Electrical, Combustible Dust Hazards Add Up to $83,400 in Fines for Volvo Aero
Specific violations cited by OSHA included workers being hoisted on the load hook of an overhead crane, an improperly designed combustible dust collection system, and a lack of personal protective equipment.
OSHA has cited Volvo Aero Connecticut for 17 alleged serious violations of workplace safety standards at its Newington, Conn., manufacturing plant. The airplane engine parts manufacturer faces a total of $83,400 in proposed fines for a cross section of hazards identified during a comprehensive OSHA inspection.
"Our inspection found employees exposed to a range of hazards that could result in potentially serious or fatal injuries if not promptly and effectively corrected," said Paul Mangiafico, OSHA's area director in Hartford. "Workers at this plant face the risks of falls, fires, explosions, electrocution, struck-by injuries, chemical exposure, and being caught in unguarded operating machinery. For the safety and health of its workers, the company must address these issues so that they do not occur again."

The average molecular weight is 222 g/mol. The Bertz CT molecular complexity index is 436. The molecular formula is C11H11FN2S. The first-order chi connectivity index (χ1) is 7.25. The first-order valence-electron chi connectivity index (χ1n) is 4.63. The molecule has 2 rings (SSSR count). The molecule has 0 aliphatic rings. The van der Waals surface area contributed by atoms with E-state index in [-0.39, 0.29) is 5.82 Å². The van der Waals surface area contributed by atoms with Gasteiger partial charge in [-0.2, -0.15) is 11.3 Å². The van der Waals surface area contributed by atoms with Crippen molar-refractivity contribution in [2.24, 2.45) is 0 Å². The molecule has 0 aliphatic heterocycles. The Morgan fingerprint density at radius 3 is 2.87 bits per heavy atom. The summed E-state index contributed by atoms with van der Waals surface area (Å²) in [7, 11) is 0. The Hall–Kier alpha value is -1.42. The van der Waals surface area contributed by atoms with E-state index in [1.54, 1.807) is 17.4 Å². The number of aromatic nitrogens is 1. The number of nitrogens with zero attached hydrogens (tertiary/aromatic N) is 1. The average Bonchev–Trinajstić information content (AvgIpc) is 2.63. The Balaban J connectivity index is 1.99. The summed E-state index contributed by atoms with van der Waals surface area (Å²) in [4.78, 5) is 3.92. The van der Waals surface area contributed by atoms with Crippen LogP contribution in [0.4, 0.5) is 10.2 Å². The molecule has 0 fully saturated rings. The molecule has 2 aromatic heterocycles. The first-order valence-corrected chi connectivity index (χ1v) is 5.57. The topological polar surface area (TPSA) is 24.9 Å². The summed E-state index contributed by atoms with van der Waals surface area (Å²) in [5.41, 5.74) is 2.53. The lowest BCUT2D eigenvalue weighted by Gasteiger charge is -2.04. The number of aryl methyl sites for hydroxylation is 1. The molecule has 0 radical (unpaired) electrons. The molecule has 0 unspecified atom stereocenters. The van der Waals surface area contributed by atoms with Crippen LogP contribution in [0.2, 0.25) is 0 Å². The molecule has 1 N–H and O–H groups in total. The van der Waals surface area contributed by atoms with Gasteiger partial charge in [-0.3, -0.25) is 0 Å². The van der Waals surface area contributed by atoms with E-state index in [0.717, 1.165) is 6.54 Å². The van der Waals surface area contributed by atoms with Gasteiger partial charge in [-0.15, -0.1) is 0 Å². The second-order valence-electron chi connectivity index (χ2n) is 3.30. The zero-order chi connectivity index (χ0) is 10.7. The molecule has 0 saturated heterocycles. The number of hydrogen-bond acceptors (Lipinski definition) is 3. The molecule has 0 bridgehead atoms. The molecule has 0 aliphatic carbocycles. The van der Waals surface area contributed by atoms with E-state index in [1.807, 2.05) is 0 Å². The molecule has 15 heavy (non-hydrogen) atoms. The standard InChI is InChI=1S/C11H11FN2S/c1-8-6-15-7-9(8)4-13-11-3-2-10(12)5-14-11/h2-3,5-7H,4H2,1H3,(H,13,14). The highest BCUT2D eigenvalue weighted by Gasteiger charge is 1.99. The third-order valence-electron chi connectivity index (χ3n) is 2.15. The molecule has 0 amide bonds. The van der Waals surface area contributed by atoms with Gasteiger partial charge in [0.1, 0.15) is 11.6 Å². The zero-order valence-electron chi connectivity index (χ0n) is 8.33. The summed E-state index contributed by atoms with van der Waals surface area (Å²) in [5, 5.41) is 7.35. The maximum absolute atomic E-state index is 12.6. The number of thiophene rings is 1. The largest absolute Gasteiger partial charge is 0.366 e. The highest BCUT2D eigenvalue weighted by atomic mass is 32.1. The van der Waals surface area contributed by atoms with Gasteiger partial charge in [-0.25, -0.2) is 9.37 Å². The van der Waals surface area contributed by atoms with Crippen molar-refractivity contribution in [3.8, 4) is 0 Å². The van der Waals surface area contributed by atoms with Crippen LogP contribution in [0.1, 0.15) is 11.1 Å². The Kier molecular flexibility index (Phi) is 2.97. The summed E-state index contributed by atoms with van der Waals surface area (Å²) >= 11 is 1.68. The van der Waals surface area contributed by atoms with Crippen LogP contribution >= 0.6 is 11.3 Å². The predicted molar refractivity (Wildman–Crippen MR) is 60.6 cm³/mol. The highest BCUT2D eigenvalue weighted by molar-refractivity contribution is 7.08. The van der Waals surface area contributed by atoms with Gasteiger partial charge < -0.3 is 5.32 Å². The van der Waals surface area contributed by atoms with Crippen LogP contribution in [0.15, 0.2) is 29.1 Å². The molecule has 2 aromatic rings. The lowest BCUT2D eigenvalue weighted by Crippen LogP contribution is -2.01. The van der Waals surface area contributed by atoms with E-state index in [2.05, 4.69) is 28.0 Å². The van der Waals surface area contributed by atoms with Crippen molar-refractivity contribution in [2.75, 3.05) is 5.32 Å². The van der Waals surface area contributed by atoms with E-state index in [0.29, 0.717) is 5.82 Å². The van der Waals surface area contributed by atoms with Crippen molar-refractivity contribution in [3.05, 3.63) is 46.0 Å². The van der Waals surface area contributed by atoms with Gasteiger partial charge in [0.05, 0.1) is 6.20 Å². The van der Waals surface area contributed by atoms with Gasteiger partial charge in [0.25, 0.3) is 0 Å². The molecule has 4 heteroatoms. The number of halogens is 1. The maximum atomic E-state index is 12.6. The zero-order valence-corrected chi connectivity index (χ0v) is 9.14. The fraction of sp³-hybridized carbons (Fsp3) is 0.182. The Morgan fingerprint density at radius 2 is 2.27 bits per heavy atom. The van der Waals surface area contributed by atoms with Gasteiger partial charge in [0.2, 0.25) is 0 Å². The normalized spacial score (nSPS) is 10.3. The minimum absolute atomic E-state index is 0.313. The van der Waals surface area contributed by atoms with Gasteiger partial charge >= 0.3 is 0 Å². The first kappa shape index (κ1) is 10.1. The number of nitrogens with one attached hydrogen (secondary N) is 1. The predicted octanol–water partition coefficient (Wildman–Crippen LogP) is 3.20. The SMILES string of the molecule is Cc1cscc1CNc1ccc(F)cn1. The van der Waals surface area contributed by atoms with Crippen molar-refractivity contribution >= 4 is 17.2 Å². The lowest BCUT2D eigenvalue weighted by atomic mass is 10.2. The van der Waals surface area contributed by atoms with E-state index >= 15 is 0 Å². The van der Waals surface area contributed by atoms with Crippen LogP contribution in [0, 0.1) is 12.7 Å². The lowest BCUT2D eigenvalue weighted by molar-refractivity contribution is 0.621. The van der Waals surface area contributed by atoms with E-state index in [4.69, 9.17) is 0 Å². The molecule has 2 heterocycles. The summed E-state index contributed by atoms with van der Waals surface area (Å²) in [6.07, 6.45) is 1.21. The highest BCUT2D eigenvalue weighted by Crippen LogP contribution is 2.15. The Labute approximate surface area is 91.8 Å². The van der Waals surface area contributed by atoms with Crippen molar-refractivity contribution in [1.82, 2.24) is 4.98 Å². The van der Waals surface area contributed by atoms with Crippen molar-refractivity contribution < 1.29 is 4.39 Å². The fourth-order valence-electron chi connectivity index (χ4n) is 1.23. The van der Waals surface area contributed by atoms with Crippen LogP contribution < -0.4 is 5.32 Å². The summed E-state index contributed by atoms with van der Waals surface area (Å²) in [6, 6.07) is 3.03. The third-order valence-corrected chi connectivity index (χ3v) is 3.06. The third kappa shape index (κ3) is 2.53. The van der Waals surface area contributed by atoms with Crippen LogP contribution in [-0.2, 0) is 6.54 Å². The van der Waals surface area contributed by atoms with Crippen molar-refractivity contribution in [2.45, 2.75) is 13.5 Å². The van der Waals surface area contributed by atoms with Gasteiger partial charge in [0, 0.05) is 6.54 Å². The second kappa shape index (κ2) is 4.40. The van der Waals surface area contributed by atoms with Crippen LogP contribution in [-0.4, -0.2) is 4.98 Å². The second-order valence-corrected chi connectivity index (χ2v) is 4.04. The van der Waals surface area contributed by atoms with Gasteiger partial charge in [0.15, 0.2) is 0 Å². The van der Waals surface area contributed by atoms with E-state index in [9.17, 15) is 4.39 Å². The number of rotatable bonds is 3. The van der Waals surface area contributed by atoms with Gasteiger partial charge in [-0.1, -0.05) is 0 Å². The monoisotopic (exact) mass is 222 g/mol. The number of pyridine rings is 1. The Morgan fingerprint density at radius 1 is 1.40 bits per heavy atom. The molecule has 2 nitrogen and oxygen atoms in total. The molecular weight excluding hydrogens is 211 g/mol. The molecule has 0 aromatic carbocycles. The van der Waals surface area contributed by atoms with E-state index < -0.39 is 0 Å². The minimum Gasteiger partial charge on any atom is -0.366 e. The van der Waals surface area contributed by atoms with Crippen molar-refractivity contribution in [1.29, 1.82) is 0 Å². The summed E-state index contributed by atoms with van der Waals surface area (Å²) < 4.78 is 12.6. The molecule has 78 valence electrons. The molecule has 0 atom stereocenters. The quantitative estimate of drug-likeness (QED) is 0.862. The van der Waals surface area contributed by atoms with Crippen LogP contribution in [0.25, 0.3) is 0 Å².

Specific violations cited by OSHA included workers being hoisted on the load hook of an overhead crane; an improperly designed combustible dust collection system; a lack of personal protective equipment; uncovered containers of flammable liquids; improper disposal of combustible rags; failure to conduct air monitoring to determine employees' exposure to hexavalent chromium; unguarded milling machines, belts, pulleys, and grinders; and failure to re-evaluate workers' ability to safely operate fork trucks and provide operators with refresher training.
In addition, the company was cited for several electrical safety violations. These included electrical equipment unapproved for a Class II (combustible dust) location, flexible cords used in lieu of permanent wiring, defective electrical equipment, a lack of an electrical safety-related work practices program, and failure to provide such training to maintenance employees.